How to buy your house with cash and still get the mortgage interest tax deduction.
Buying homes with cash has increased drastically as buyers seek a competitive edge in the tight housing market. The percentage of cash buyers hit 23% in July 2021. If you have the means to purchase without taking out a mortgage loan, why wouldn’t you just pay cash? There are two factors to consider before going all in as a cash buyer.
- If you pay cash for your home, will you still have funds available for unforeseen maintenance and repairs or other life events?
This one is pretty simple. Having cash reserves for unexpected events is a key part of financial stability for any aspect of life. We’re not just talking about broken appliances or leaky roofs. It is important to be prepared for a health event or an employment change or any major financial event. If you put all you liquid assets into purchasing your home, you will not be properly prepared to weather a financial storm. If you cannot seal the deal on your dream home without a full cash offer, you might want to consider taking out a mortgage after closing on the sale to help you pull out some of the cash to refill your emergency fund.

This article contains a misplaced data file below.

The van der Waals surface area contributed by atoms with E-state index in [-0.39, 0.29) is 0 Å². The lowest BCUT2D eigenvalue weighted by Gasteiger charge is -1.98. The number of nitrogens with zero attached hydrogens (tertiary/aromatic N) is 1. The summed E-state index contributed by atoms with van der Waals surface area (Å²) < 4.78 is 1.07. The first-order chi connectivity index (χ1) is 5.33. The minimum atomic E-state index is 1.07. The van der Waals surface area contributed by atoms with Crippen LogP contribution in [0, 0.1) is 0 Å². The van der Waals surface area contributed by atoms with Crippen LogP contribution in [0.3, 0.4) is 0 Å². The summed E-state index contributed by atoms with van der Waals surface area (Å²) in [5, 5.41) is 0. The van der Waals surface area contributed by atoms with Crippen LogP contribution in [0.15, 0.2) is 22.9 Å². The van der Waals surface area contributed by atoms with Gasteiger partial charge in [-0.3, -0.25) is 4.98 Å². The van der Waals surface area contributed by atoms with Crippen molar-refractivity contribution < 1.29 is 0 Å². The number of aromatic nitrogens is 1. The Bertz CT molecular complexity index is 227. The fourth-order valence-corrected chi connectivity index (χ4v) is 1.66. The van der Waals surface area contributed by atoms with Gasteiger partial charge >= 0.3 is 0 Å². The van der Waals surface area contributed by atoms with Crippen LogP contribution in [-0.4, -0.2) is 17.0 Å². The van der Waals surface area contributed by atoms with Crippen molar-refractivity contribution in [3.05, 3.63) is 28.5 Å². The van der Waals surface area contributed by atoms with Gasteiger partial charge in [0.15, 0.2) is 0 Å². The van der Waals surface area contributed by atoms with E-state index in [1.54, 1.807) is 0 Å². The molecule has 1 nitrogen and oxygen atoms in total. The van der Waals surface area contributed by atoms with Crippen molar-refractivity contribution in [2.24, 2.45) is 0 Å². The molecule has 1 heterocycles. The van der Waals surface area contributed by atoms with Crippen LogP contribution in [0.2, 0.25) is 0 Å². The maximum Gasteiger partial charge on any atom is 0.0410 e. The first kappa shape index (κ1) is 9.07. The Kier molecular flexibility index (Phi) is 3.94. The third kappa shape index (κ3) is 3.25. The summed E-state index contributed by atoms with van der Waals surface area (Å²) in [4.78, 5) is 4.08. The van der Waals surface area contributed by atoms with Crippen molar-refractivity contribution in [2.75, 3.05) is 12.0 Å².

2. You could miss out on a federal tax deduction.
If you itemize your tax deductions, you can deduct your primary or vacation home mortgage interest on up to $750,000 of acquisition indebtedness. For a $250,000 home with a $200,000 mortgage and an interest rate of 3%, your would have just under $6,000 in interest available to deduct in your first year (assuming you made timely payments and didn’t pay additional principal).
But the seller only wants a cash offer
There’s a solution. You have 90 days from closing on your home purchase to put a mortgage on your primary or vacation property and still be eligible for the tax deduction. We call this the 90-Day Rule. Note that this rule does not apply to investment properties.
Why would I want to place a mortgage on my property anyway?
With current rates at significant lows, you could use the funds to
- Invest in a safe option that yields more than your mortgage rate
- Set aside a college fund for children or grandchildren
- Build up your retirement portfolio. Many Americans aren’t saving enough for retirement. You could take this opportunity to infuse your retirement plan with a nice boost.
What’s the next step?
Connect with us. A short phone conversation will help you evaluate your options and whether a mortgage is the right choice for you. We suggest taking our recommendations to your CPA to get their opinion before finalizing a decision.